* Some method which I will call from the FXML file.
    public void print() {
        System.out.println("Well done, " + getPersonName() + "!");

First is the controller. SampleController is exceedingly simple. It has some model data which is supplied in the constructor, in this case, a Person object. The person is just a good old fashioned POJO in this case, but could be a more complicated object, or perhaps created by JAX-RS or it could be a JDBC ResultSet — anything you like. There is a method “getPersonName” which I added for the sake of the FXML file. Also there is a method called “print” which will print a message. You could use any method here you want. For example you might have a “submit” method which posts back to a server or a “refresh” method which fetches data.

Next up, the FXML file.


<?xml version="1.0" encoding="UTF-8"?>

<?language javascript?>
<?import javafx.scene.control.*?>
<?import javafx.scene.layout.*?>
<StackPane fx:id="root" xmlns:fx="http://javafx.com/fxml">
        <Button fx:id="printBtn" onAction="controller.print()" />
        <fx:script>printBtn.text = 'Click Me ' + controller.getPersonName() + '!';</fx:script>

I create a StackPane who’s id is going to be “root”, and give it a single Button as a child. The button has also been given an id, which is important because that is the name by which I can refer to this button in the embedded JavaScript code. The button has an onAction handler which will invoke the print() method on the controller. Notice that this onAction handler is just some JavaScript.

Speaking of which, you will notice there is a processing instruction here which tells FXML that the scripting in this document will be JavaScript. Because I don’t yet have the ability to do complex binding expressions (and in this case I want to do a string concatenation for the Button text), I use an embedded script to get the person name from the controller and concatenate it with some text. And that’s it, very, very simple.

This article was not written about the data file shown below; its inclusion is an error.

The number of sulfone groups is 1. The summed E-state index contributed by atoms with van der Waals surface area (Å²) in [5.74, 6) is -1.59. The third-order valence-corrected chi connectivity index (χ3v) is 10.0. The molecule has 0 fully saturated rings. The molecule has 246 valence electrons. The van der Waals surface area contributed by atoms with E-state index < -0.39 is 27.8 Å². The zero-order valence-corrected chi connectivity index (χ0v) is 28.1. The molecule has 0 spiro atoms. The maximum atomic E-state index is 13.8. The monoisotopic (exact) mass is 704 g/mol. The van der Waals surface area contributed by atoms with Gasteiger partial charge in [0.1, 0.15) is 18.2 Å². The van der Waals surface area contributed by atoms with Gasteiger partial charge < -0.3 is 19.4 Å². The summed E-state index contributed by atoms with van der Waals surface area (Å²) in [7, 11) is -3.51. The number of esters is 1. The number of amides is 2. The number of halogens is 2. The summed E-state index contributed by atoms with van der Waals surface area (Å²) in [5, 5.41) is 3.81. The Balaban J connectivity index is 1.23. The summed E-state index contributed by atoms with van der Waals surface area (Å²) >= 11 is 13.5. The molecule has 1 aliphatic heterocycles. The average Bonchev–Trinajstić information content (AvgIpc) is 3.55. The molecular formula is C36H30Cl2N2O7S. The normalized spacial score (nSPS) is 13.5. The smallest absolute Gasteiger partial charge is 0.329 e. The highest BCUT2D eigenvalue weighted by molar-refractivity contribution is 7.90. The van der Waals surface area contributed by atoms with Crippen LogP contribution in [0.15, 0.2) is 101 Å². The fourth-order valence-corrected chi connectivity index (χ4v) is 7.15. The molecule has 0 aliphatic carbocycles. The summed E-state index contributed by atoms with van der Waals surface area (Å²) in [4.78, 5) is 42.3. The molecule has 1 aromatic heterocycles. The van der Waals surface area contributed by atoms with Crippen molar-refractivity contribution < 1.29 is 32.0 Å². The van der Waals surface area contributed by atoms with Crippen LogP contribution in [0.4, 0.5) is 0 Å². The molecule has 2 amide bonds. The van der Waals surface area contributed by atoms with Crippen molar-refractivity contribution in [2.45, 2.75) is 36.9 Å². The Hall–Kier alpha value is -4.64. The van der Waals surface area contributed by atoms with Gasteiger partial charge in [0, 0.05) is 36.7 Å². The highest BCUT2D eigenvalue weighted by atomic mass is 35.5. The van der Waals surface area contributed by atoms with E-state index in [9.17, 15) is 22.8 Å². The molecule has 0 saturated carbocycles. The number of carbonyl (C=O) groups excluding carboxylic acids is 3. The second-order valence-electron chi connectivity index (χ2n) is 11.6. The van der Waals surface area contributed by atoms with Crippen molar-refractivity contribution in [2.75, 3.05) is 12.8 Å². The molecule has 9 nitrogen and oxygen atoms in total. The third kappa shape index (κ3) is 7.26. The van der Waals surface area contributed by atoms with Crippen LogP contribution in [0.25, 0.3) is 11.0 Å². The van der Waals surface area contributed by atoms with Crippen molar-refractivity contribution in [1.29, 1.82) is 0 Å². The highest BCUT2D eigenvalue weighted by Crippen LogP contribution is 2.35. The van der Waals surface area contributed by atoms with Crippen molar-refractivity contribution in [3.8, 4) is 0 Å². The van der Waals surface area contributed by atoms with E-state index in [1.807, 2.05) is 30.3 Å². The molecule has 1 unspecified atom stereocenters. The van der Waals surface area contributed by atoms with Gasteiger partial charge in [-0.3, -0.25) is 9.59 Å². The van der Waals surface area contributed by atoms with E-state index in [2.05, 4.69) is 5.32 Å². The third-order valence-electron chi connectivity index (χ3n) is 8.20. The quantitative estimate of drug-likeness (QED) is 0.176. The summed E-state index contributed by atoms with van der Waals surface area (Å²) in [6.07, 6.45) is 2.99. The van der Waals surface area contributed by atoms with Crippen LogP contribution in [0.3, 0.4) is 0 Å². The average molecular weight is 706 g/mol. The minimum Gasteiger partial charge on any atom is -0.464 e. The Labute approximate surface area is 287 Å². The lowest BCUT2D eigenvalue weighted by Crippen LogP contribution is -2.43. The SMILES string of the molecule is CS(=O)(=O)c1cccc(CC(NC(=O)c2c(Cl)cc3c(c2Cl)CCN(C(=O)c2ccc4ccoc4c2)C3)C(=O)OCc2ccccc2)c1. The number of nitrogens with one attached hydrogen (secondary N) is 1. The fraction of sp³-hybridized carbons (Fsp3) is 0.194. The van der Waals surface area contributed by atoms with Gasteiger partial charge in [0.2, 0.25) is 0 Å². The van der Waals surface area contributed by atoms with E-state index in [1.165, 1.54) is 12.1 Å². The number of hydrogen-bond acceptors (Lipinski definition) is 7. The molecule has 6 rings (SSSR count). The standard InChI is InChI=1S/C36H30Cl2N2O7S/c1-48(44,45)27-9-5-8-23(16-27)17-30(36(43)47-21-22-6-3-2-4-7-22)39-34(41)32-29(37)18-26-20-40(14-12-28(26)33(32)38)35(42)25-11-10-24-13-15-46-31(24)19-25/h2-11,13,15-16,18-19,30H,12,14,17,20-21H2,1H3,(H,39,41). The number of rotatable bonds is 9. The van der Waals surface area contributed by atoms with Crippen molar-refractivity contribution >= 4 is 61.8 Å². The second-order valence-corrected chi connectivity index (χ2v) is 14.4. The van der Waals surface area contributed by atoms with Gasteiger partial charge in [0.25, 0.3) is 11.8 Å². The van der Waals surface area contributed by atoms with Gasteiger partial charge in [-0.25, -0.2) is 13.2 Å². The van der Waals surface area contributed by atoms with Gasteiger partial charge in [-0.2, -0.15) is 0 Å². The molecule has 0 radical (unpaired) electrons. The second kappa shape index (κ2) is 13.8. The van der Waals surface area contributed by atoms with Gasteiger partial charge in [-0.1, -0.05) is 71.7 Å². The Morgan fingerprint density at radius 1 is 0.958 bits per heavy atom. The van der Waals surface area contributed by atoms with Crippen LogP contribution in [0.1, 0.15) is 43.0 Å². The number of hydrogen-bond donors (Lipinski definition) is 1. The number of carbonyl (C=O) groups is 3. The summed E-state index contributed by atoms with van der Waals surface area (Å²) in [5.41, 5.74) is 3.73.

Now I have a Controller (SampleController) and an FXML file (Sample.fxml), but where is the code which associates the one with the other? This code lives in my SampleApp.


package fxmlapp;

import com.google.inject.Guice;
import com.google.inject.Injector;
import javafx.application.Application;
import javafx.scene.Parent;
import javafx.scene.Scene;
import javafx.stage.Stage;

 * A Guice based sample FXML Application
public class SampleApp extends Application {
     * Create the Guice Injector, which is going to be used to supply
     * the Person model.
    private final Injector injector = Guice.createInjector(new Module());
    @Override public void start(Stage stage) throws Exception {
        // Create a new Guice-based FXML Loader
        GuiceFXMLLoader loader = new GuiceFXMLLoader(injector);
        // Ask to load the Sample.fxml file, injecting an instance of a SampleController
        Parent root = (Parent) loader.load("Sample.fxml", SampleController.class);
        // Finish constructing the scene
        final Scene scene = new Scene(root, 320, 240);
        // Load up the CSS stylesheet
        // Show the window

    // Standard launcher
    public static void main(String[] args) {

The first thing I do when the SampleApp is created is I create an instance of a Guice Injector. I need to feed it a “Module”, which looks like this:


package fxmlapp;

import com.google.inject.AbstractModule;

 * @author Richard
public class Module extends AbstractModule {
    protected void configure() {

The Module, essentially, just tells Guice “hey, if somebody comes looking for a Person class, give it to them”. You can read more about it on the Guice website. But once I’ve created my Injector, it is time to use it.